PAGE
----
Los Angeles Housing Authority (HACLA) Class Action Settlement
You are a member of the Damages Class if you were a voucher participant under the HACLA Section 8 Housing Choice Voucher Program (“HCVP”) (referred to at times as “Voucher Participant”) beginning April 2, 2004, and paid a higher rent to your landlord than you otherwise would have paid if not for the reduced subsidy in effect during the period from July 1, 2005 through April 30, 2007. Subject to certain limitations, you could receive a reimbursement for up to 11 months that you overpaid your rent.
Rule 23(b)(2) “Injunctive Relief Class”: All HACLA Section 8 beneficiaries who in the past received, or in the future may receive, notices of a Voucher Payment Standard decrease.
Rule 23(b)(3) “Damages Class”: All HACLA Section 8 tenants, between June 1, 2005 and September 30, 2006, whose rental contribution for a period not to exceed eleven months was greater than it would have been but for the 2004 decrease to the Voucher Payment Standard.
Members of the class are eligible to receive up to 11 month reimbursement of overpaid rent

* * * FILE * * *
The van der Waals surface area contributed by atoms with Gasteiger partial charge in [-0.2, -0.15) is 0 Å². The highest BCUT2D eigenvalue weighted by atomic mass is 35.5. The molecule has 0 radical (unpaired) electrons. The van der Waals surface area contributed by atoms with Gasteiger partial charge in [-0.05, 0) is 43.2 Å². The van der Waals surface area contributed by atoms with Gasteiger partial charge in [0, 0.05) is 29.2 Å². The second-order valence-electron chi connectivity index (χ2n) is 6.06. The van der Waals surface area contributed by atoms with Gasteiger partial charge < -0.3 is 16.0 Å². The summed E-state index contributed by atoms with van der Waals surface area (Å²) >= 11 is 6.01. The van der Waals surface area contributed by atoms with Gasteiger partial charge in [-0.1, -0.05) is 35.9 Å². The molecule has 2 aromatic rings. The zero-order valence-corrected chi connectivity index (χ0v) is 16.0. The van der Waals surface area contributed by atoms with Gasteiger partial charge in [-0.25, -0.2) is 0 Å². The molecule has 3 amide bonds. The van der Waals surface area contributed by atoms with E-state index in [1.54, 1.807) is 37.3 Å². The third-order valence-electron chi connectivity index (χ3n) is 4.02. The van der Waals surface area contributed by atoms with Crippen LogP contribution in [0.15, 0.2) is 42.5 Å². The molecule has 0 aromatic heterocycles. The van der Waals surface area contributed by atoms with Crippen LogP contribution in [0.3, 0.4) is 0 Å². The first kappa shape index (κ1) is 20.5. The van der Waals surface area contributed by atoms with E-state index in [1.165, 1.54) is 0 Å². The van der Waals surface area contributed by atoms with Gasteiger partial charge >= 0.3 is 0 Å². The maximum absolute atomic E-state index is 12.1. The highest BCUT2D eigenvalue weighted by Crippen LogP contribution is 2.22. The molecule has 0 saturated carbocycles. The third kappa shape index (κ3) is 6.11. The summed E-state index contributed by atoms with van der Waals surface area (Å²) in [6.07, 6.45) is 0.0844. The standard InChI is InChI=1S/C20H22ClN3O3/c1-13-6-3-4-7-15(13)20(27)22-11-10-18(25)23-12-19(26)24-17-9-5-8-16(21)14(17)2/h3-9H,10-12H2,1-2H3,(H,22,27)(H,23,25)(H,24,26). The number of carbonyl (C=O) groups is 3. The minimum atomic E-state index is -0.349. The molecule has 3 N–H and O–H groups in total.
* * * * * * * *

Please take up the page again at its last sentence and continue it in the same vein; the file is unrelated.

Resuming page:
Proof of Purchase
Nozzi v. Housing Authority of the City of Los Angeles, et al.,Case No. 2:07-cv-00380-PA-FFMDistrict Court for the Central District of California
This lawsuit challenged the adequacy of HACLA’s notice explaining a reduction in its subsidy to Section 8 participants. The lawsuit claimed that the notice, which Section 8 participants were entitled to receive one year before the reduced subsidy took effect as to them, was so deficient in explaining the effect of the reduction that it violated the constitutional right to due process of law and certain California state laws. As a result, according to the lawsuit, the reduction in HACLA’s subsidy was unlawful, and the affected tenants are entitled to damages in the amount of the additional rent they paid their landlords that they would not have paid if the subsidy had not been reduced.
The lawsuit also claimed that some participants could be entitled to other types of damages if they could show them, and that all Section 8 participants, present and future, were entitled to an order that HACLA’s future notices adequately explain the likely or potential effect of any subsidy reduction.